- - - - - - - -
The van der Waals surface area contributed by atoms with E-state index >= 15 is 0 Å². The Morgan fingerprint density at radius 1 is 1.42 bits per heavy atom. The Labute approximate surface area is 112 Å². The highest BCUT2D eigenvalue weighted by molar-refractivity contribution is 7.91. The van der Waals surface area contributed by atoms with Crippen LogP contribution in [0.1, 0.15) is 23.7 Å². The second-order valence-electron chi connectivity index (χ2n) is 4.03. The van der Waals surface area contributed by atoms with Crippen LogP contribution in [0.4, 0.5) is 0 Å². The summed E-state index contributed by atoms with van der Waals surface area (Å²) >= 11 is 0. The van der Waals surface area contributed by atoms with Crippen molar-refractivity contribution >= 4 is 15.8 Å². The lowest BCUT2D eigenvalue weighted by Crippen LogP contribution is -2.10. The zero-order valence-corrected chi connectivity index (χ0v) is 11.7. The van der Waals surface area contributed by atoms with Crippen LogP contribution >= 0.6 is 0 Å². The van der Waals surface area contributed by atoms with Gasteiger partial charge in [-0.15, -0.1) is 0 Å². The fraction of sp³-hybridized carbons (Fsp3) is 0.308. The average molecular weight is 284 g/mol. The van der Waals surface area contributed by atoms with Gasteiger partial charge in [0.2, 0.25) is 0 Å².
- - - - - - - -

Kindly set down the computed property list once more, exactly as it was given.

The van der Waals surface area contributed by atoms with E-state index >= 15 is 0 Å². The Morgan fingerprint density at radius 1 is 1.42 bits per heavy atom. The Labute approximate surface area is 112 Å². The highest BCUT2D eigenvalue weighted by molar-refractivity contribution is 7.91. The van der Waals surface area contributed by atoms with Crippen LogP contribution in [0.1, 0.15) is 23.7 Å². The second-order valence-electron chi connectivity index (χ2n) is 4.03. The van der Waals surface area contributed by atoms with Crippen LogP contribution in [0.4, 0.5) is 0 Å². The summed E-state index contributed by atoms with van der Waals surface area (Å²) >= 11 is 0. The van der Waals surface area contributed by atoms with Crippen molar-refractivity contribution >= 4 is 15.8 Å². The lowest BCUT2D eigenvalue weighted by Crippen LogP contribution is -2.10. The zero-order valence-corrected chi connectivity index (χ0v) is 11.7. The van der Waals surface area contributed by atoms with Crippen LogP contribution >= 0.6 is 0 Å². The van der Waals surface area contributed by atoms with Gasteiger partial charge in [-0.15, -0.1) is 0 Å². The fraction of sp³-hybridized carbons (Fsp3) is 0.308. The average molecular weight is 284 g/mol. The van der Waals surface area contributed by atoms with Gasteiger partial charge in [0.2, 0.25) is 0 Å².